Dear VH1,

I didn’t know you had it in you, but I’m sure glad you did. Thank you for digging deep and emerging with a glimmer of uprightness. Thank you for resisting the urge to wring an already chaotic situation for every dollar it’s worth and choosing not to capitalize on crazy for a change. Thank you for making a conscientious decision to cancel “Ev & Ocho” and spare us, the viewing public, from another mind-numbingly ridiculous bout of relationship dysfunction.

It was 11 episodes in the making, scheduled to drop during Labor Day weekend and fall right in step with the lineup of other beleaguered storylines that have sprung up like cultural pariahs from your network. “Flavor of Love.” “Strange Love.” “I Love New York.” All that love, but really, no love at all. You just don’t know how often I’ve wanted to kick over a flat screen watching the parade of social misfits that have wrangled their 15 minutes of fame with Video Hits One footing the tab. Every single time I was visually accosted by Flavor Flav, who never missed a chance to showboat his own special brand of nuttiness and clearly luxuriated in his newfound relevance, I sent up a silent apology to our ancestors, who were probably too busy turning over in their graves to hear me.

More than any other channel, VH1 has quite possibly perfected the ability to recruit that tiny segment folks willing to offer themselves up for judgment, humiliation, and good ol’ fashioned stereotyping, so long as the checks are getting cut on a regular basis. It’s a wonder that televisions across the country haven’t spontaneously combusted already from being forced to channel so much tomfoolery in hour-long segments. For the train wreck that is reality TV — let’s be honest, crafted in large part by your programming team, which seems to have a special gifting for making stars out of hotmessness — I get the feeling this one in particular was going to be a doozy and work double time to spark oodles of conversations starting off, like, “Girlllll, did you see….?”

Putting “Ev & Ocho” into the rotation would’ve been more than another bout of the shuck and jive to which your executives (namely Cris Abrego and Mark Cronin) routinely seem to gravitate. It would’ve sent the message that domestic violence is a personal issue between the couple, not the entire community, and dressed it up in a subliminally entertaining package, since all of the factors leading up to the beat down would’ve been catalyzed and amped to make for good TV. It would’ve implied that when a couple’s tumultuous fights disintegrate into physical violence, it’s fine to turn a blind eye, so long as it happens when the VH1 brand is not directly affiliated.

Even though she’s a celebrity mostly in her own mind, Evelyn Lozada would still be mired in obscurity if it weren’t for “Basketball Wives.” The popularity of that show has been a win-win for her, her castmates, and you, the network. In the second quarter of this year, your prime-time ratings jumped 33 percent, thanks to the drama mongering that goes on on that show and “Love & Hip Hop, Atlanta.” Those chicks are your cash cows. Still, there is a level of responsibility on your part for the behavior of those stars since the show is designed as reality, even when TV crews aren’t all up in their space.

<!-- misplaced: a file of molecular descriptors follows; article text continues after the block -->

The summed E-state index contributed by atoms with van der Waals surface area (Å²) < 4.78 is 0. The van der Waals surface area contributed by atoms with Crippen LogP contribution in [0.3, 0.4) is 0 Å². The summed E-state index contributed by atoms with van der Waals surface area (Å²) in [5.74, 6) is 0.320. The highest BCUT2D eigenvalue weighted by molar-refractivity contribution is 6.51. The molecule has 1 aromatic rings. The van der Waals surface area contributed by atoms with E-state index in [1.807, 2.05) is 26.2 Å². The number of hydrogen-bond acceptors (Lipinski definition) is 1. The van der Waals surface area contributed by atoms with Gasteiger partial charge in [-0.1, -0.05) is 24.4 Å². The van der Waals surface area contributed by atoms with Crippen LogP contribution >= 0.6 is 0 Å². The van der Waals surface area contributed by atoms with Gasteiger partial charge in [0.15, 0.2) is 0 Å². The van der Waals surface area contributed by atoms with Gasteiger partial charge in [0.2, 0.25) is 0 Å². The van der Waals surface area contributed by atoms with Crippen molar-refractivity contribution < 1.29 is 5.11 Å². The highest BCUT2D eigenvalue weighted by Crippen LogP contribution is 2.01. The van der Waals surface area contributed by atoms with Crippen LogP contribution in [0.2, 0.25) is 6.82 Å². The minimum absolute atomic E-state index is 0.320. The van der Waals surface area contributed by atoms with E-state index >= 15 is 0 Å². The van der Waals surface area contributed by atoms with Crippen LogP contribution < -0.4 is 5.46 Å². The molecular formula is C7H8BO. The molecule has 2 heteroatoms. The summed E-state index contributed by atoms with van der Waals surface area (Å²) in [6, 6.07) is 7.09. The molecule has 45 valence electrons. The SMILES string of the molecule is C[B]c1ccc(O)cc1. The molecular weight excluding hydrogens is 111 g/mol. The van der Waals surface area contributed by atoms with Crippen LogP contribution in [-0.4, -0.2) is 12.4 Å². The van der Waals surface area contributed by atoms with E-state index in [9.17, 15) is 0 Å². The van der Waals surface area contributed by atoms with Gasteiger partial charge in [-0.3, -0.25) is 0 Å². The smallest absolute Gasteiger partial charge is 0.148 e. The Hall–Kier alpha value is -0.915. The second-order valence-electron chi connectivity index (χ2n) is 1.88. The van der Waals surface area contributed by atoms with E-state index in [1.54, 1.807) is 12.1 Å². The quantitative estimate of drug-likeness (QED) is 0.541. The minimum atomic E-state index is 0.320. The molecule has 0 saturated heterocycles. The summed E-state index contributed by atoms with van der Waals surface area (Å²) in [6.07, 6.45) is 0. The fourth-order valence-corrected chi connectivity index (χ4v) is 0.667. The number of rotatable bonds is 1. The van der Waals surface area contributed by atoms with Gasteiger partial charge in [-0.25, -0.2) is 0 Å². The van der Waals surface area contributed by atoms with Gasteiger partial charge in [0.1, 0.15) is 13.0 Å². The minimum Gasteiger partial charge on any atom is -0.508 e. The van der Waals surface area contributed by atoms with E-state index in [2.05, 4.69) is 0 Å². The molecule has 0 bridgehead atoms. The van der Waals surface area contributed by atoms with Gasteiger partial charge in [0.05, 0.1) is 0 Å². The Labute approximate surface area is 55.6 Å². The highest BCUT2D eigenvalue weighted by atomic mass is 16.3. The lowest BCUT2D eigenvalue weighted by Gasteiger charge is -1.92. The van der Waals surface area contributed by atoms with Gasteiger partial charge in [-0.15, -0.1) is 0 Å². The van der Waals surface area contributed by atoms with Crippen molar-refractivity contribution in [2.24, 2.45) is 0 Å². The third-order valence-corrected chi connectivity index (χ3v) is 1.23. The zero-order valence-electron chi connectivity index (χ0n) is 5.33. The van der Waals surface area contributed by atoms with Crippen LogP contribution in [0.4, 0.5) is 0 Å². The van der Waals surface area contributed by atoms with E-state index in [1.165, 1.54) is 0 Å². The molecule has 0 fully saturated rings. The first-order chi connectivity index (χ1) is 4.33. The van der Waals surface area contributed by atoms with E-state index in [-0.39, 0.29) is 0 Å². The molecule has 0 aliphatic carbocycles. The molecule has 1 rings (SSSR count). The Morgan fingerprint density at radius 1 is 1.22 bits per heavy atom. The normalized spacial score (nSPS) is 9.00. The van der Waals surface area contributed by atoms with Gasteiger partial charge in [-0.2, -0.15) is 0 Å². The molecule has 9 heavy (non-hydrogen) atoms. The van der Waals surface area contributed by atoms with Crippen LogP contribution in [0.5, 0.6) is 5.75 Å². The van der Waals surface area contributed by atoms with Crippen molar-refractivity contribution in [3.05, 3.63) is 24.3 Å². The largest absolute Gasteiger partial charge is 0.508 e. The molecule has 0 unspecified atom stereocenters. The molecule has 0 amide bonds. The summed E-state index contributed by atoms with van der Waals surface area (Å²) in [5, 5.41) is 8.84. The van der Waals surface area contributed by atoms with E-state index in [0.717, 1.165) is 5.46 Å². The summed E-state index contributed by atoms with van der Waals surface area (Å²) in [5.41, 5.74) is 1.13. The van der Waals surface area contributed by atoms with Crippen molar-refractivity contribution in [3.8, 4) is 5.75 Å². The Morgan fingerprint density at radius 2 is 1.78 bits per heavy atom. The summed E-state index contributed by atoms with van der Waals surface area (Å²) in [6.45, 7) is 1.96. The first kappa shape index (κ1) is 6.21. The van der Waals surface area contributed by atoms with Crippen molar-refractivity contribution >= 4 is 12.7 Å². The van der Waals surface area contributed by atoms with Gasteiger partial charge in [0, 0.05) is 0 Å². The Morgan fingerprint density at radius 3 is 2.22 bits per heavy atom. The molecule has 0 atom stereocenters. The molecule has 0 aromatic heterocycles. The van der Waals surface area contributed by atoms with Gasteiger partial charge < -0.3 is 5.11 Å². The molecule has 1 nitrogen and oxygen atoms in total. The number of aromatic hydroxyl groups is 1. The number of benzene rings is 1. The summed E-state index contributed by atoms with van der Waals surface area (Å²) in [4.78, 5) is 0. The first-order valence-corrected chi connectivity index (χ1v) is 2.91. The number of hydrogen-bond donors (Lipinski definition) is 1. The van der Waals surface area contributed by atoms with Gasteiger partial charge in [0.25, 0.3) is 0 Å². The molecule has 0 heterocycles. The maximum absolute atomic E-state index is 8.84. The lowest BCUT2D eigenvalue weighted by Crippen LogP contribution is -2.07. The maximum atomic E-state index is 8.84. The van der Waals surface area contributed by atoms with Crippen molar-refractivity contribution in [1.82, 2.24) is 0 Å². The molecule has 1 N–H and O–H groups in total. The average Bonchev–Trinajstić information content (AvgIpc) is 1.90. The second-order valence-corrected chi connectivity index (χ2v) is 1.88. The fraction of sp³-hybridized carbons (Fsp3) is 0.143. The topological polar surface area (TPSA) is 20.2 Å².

What’s interesting, however, is that violence among the wives on “Basketball Wives” runs rampant and unchecked, although weapons have been involved and the potential for real injury has loomed over every brawl. Yet the show has literally gone on, with much of that anarchy laid out by Lozada herself. But you can’t pick and choose when to wield good social conscience. Violence is violence is violence, whether it’s at the hands of a pinheaded football player who changed his name to a number or the woman who thought highly enough of him and his money to commit to a lifetime of fluffing his and her matching egos. Her behavior toward her castmates and other women in general is just as sickening, just as outrageous, just as dangerous as her husband-turned-assailant’s.

They’re not cute catfights, not that cute catfights even exist outside of goofy male daydreams and bad porn scripts. They’re instances of brutality, just like the one Lozada got served with in what some (not necessarily me) argue is the bulldog bite of karma.

You are reeling in that 18 to 49 market of women, dear VH1, which is a broad, cross-generational sampling of ladies all tuning in to get courtside seats to the inevitable kerfuffles and dust-ups that make your shows so popular. It’s sad, really, that we get so much enjoyment from playing voyeur to other folks’ meltdowns. It teaches girls they can’t trust other women, they can’t resolve their interpersonal issues without a fist and a four-letter word, and self-hatred doesn’t get called on the carpet so long as it’s dressed in a pair of fly stilettos and an Armor All coat of MAC. And that’s all wrong.

I hear that Lozada has filed for divorce from Chad Johnson (or Ochocinco or whatever he’s calling himself these days), and that’s a wise move. A man who a) head butts you, b) leaves a three-inch gash on your forehead, and c) does all of the above in just past six weeks of marriage is probably not going to be shy about handing out regular beatdowns in the thereafter. Although I ballyhoo your move to scrap all of the invested money in production and applaud you for recognizing that airing “Ev & Ocho” would’ve been negligent, opportunistic, and over the top, I hope you recognize the two-sided message you’re sending to your viewers. Look, I remember when VH1 was all about pumping out the newest videos from Phil Collins and the Pet Shop Boys. And it’s always amazed me how much you’ve changed your brand since those days. But change for better, not for worse.

Yours ever so truly,


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